Frequently Asked Questions About the Public Domain
What is the public domain?
Public domain works are not restricted by copyright and do not require a license or fee to use. Public domain status allows the user unrestricted access and unlimited creativity!
There are three main categories of public domain works:
- Works that automatically enter the public domain upon creation, because they are not copyrightable:
- Titles, names, short phrases and slogans, familiar symbols, numbers
- Ideas and facts (e.g., the date of the Gettysburg Address)
- Processes and systems
- Government works and documents1
- Works that have been assigned to the public domain by their creators
- Works that have entered the public domain because the copyright on them has expired
(Note: Use of some works, such as ideas and symbols, may be restricted by other laws, such as patent, trademark, or trade secret.)
What works have expired into the public domain?
- All works published in the U.S. before 1923
- All works published with a copyright notice from 1923 through 1963 without copyright renewal
- All works published without a copyright notice from 1923 through 1977
- All works published without a copyright notice from 1978 through March 1, 1989, and without subsequent registration within 5 years
Congress has passed a series of laws extending the term of copyright. Currently, the default term is life of the author plus 70 years. That means that most of the copyrighted works created from the late 1970s to the present may not become public domain during your lifetime.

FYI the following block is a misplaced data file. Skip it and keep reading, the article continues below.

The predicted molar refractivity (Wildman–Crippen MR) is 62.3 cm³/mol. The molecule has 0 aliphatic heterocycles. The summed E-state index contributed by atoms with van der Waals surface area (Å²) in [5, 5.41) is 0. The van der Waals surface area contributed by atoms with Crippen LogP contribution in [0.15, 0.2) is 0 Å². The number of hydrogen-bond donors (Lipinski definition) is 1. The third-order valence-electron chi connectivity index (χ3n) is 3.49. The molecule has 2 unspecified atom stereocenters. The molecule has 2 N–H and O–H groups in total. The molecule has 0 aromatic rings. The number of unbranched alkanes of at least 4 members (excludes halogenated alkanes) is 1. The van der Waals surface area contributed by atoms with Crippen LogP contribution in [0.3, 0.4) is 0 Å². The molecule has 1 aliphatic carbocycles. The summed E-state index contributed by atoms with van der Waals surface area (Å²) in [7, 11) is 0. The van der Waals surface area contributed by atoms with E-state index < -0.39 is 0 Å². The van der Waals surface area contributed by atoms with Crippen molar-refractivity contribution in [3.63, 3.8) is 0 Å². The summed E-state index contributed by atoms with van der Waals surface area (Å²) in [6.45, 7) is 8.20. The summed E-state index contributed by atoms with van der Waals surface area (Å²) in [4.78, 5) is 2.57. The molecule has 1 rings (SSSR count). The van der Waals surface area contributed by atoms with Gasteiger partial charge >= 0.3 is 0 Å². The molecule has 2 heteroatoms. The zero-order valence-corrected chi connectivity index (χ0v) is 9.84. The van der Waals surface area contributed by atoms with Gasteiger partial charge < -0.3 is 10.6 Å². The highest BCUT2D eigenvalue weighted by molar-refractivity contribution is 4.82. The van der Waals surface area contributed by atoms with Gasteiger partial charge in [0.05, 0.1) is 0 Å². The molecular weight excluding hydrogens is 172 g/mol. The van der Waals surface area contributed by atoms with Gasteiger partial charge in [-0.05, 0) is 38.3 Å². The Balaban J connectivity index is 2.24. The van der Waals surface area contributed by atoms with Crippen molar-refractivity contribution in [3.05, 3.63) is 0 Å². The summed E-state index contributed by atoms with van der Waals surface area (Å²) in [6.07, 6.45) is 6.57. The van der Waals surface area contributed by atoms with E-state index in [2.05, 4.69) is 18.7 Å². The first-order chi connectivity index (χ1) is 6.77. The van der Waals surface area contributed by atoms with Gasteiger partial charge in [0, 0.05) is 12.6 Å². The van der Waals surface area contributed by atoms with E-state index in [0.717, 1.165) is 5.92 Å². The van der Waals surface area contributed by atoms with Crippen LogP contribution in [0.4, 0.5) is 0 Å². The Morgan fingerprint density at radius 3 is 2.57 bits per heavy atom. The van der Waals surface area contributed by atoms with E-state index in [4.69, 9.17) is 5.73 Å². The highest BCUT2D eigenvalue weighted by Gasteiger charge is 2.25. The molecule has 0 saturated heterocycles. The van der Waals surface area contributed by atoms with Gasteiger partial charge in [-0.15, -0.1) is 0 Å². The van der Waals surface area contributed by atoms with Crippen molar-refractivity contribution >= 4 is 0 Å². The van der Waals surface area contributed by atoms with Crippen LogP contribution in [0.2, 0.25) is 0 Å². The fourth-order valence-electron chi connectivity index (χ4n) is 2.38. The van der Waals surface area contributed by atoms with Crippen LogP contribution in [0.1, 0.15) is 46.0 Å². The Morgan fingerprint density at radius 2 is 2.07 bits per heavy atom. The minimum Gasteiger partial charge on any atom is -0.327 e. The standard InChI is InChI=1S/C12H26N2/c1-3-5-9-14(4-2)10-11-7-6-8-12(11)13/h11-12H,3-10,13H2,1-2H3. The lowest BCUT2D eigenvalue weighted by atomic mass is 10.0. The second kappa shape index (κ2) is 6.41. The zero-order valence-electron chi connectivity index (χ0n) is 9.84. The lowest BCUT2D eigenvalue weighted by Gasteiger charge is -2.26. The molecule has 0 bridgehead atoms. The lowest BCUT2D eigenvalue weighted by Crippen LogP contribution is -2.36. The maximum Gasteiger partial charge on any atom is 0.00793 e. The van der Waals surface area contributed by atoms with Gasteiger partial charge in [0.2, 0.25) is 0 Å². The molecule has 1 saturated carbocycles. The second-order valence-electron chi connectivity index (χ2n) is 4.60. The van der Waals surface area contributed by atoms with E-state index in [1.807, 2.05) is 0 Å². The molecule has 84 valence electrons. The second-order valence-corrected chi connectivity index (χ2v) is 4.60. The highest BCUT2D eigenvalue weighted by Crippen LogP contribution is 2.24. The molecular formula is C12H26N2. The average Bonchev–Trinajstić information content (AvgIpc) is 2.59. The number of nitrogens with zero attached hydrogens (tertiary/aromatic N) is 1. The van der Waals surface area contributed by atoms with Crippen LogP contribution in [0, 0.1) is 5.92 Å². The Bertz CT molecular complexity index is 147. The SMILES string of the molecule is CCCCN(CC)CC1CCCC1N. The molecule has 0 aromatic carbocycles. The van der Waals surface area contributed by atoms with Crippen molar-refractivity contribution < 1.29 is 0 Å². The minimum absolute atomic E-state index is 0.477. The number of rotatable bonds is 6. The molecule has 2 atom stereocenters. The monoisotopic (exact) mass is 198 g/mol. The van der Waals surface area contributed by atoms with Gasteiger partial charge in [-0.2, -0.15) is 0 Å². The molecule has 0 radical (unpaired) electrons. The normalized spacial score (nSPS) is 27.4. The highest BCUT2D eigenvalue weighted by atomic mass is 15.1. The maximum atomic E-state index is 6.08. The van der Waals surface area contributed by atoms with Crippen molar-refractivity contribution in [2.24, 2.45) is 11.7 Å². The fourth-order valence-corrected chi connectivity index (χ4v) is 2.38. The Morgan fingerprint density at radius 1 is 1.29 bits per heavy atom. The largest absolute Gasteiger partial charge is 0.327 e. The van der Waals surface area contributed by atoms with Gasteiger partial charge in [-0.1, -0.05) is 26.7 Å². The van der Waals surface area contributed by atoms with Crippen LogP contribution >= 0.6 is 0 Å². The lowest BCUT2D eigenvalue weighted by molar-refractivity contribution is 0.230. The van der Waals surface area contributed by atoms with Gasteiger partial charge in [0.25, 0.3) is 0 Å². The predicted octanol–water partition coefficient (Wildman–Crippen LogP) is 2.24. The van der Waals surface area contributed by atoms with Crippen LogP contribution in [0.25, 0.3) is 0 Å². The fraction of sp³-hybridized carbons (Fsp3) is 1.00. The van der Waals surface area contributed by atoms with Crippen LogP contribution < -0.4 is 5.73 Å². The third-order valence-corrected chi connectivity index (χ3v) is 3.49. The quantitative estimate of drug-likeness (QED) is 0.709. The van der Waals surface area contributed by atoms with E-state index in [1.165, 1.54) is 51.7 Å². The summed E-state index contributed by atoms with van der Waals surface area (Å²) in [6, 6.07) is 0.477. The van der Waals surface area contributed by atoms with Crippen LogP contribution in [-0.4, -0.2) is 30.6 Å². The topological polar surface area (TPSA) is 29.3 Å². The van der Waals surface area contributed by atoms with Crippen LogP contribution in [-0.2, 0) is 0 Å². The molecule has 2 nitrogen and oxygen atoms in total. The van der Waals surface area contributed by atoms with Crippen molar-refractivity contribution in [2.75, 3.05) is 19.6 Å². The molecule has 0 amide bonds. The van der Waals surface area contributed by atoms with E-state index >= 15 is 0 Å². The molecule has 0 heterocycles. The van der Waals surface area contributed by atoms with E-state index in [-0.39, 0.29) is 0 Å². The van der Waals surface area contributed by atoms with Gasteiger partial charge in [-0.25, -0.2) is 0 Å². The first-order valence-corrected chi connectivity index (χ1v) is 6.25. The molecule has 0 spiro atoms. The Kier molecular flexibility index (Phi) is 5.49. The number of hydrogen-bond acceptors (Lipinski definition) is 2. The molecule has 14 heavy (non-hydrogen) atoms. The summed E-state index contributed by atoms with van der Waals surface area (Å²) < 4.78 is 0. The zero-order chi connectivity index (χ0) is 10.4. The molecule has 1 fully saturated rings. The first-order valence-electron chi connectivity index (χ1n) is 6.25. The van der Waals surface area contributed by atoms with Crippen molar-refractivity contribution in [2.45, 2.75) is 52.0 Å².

In general, works published after 1977 will not fall into the public domain until 70 years after the death of author, or, for corporate works, anonymous works, or works for hire, 95 years from the date of publication or 120 years from the date of creation, whichever expires first.
Where can I find public domain works?
The sites below will guide you to a cultural wealth of public domain books, images, illustrations, audio, and films where the copyright term has expired or the creator has not renewed the license. Remember, public domain works are free and available for unrestricted use. Enjoy and be creative!
- Smithsonian Institution Public Domain Images
- New York Times Public Domain Archives
- Project Gutenberg, a collection of public domain electronic books
- Librivox, public domain audio books
- Prelinger Archives; a vast collection of advertising, educational, industrial, and amateur films.
How does a creator dedicate a work to the public domain?
One way to dedicate a work to the public domain in the U.S. is to use the Creative Commons Public Domain Dedication. Note that interpretation of a dedication may vary in countries outside of the United States.
Creative Commons also offers “CC0,” a method of waiving all copyrights and a number of other related rights.
- More specifically, “a work prepared by an officer or employee of the United States Government as part of that person’s official duties” is in the public domain, but there are situations in which copyright does apply to a government document.
- For example, works produced by contractors working on behalf of the government can be protected by copyright, depending on the terms of the contract. There may be disclaimers on “.gov” sites that cover exceptions or discrepancies.
Cornell University, “Copyright Term and the Public Domain in the United States 1 January 2009”
This 10-page Chart showing the Copyright Term of different types of copyrighted materials and when/if they will pass into the Public Domain. This document was produced by the Cornell University Copyright Information Center. It was last updated January 1, 2014 so it provides very current and accurate information.